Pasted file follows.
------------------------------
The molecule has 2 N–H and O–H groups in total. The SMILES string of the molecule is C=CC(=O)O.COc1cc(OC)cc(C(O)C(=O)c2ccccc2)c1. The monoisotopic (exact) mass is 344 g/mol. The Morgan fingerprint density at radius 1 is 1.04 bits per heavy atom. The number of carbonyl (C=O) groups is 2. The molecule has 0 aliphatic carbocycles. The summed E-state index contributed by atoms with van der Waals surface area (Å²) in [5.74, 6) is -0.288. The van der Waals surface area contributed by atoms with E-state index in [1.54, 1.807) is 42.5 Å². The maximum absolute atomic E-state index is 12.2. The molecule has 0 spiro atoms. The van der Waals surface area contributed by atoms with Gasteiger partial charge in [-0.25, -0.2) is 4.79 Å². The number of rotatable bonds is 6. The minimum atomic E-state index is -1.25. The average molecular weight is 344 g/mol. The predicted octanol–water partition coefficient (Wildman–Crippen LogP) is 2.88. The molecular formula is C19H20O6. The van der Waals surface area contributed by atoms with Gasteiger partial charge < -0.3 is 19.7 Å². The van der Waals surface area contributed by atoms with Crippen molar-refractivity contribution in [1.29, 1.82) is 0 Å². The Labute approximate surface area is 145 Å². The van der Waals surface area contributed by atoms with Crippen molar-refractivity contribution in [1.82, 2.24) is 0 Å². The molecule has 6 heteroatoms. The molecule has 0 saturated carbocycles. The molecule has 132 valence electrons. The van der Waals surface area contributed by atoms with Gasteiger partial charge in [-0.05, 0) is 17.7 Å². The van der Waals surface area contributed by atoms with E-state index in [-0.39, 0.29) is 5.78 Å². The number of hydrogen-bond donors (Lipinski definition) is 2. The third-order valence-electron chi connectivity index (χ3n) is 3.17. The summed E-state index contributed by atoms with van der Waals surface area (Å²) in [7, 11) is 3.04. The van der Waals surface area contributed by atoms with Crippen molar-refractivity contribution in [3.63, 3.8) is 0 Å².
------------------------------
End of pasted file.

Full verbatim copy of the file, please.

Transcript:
The molecule has 2 N–H and O–H groups in total. The SMILES string of the molecule is C=CC(=O)O.COc1cc(OC)cc(C(O)C(=O)c2ccccc2)c1. The monoisotopic (exact) mass is 344 g/mol. The Morgan fingerprint density at radius 1 is 1.04 bits per heavy atom. The number of carbonyl (C=O) groups is 2. The molecule has 0 aliphatic carbocycles. The summed E-state index contributed by atoms with van der Waals surface area (Å²) in [5.74, 6) is -0.288. The van der Waals surface area contributed by atoms with E-state index in [1.54, 1.807) is 42.5 Å². The maximum absolute atomic E-state index is 12.2. The molecule has 0 spiro atoms. The van der Waals surface area contributed by atoms with Gasteiger partial charge in [-0.25, -0.2) is 4.79 Å². The number of rotatable bonds is 6. The minimum atomic E-state index is -1.25. The average molecular weight is 344 g/mol. The predicted octanol–water partition coefficient (Wildman–Crippen LogP) is 2.88. The molecular formula is C19H20O6. The van der Waals surface area contributed by atoms with Gasteiger partial charge < -0.3 is 19.7 Å². The van der Waals surface area contributed by atoms with Crippen molar-refractivity contribution in [1.29, 1.82) is 0 Å². The Labute approximate surface area is 145 Å². The van der Waals surface area contributed by atoms with Crippen molar-refractivity contribution in [1.82, 2.24) is 0 Å². The molecule has 6 heteroatoms. The molecule has 0 saturated carbocycles. The molecule has 132 valence electrons. The van der Waals surface area contributed by atoms with Gasteiger partial charge in [-0.05, 0) is 17.7 Å². The van der Waals surface area contributed by atoms with E-state index in [-0.39, 0.29) is 5.78 Å². The number of hydrogen-bond donors (Lipinski definition) is 2. The third-order valence-electron chi connectivity index (χ3n) is 3.17. The summed E-state index contributed by atoms with van der Waals surface area (Å²) in [7, 11) is 3.04. The van der Waals surface area contributed by atoms with Crippen molar-refractivity contribution in [3.63, 3.8) is 0 Å².